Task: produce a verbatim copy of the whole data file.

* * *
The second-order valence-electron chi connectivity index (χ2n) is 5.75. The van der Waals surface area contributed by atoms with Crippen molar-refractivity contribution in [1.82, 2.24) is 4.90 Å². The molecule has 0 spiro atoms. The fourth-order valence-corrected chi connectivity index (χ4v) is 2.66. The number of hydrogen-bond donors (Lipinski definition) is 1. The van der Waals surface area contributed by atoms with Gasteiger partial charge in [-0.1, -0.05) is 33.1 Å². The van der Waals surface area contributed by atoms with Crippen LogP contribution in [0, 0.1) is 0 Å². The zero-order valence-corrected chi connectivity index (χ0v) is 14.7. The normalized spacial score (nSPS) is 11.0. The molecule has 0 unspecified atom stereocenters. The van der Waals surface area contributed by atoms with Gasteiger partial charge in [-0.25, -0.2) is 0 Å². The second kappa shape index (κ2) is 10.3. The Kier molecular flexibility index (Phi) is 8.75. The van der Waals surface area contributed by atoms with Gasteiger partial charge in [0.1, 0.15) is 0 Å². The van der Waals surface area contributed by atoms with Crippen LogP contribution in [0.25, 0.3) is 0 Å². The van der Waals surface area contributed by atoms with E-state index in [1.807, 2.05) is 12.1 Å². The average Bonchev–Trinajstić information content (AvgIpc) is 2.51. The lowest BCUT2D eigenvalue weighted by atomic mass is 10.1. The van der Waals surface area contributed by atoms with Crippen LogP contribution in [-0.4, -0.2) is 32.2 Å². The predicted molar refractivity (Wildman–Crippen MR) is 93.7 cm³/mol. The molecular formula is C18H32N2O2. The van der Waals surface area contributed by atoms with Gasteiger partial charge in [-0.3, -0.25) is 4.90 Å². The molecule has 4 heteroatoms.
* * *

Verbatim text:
The second-order valence-electron chi connectivity index (χ2n) is 5.75. The van der Waals surface area contributed by atoms with Crippen molar-refractivity contribution in [1.82, 2.24) is 4.90 Å². The molecule has 0 spiro atoms. The fourth-order valence-corrected chi connectivity index (χ4v) is 2.66. The number of hydrogen-bond donors (Lipinski definition) is 1. The van der Waals surface area contributed by atoms with Gasteiger partial charge in [-0.1, -0.05) is 33.1 Å². The van der Waals surface area contributed by atoms with Crippen LogP contribution in [0, 0.1) is 0 Å². The zero-order valence-corrected chi connectivity index (χ0v) is 14.7. The normalized spacial score (nSPS) is 11.0. The molecule has 0 unspecified atom stereocenters. The van der Waals surface area contributed by atoms with Gasteiger partial charge in [-0.25, -0.2) is 0 Å². The second kappa shape index (κ2) is 10.3. The Kier molecular flexibility index (Phi) is 8.75. The van der Waals surface area contributed by atoms with Gasteiger partial charge in [0.1, 0.15) is 0 Å². The van der Waals surface area contributed by atoms with Crippen LogP contribution in [0.25, 0.3) is 0 Å². The van der Waals surface area contributed by atoms with E-state index in [1.807, 2.05) is 12.1 Å². The average Bonchev–Trinajstić information content (AvgIpc) is 2.51. The lowest BCUT2D eigenvalue weighted by atomic mass is 10.1. The van der Waals surface area contributed by atoms with Crippen LogP contribution in [-0.4, -0.2) is 32.2 Å². The predicted molar refractivity (Wildman–Crippen MR) is 93.7 cm³/mol. The molecular formula is C18H32N2O2. The van der Waals surface area contributed by atoms with Gasteiger partial charge in [-0.3, -0.25) is 4.90 Å². The molecule has 4 heteroatoms.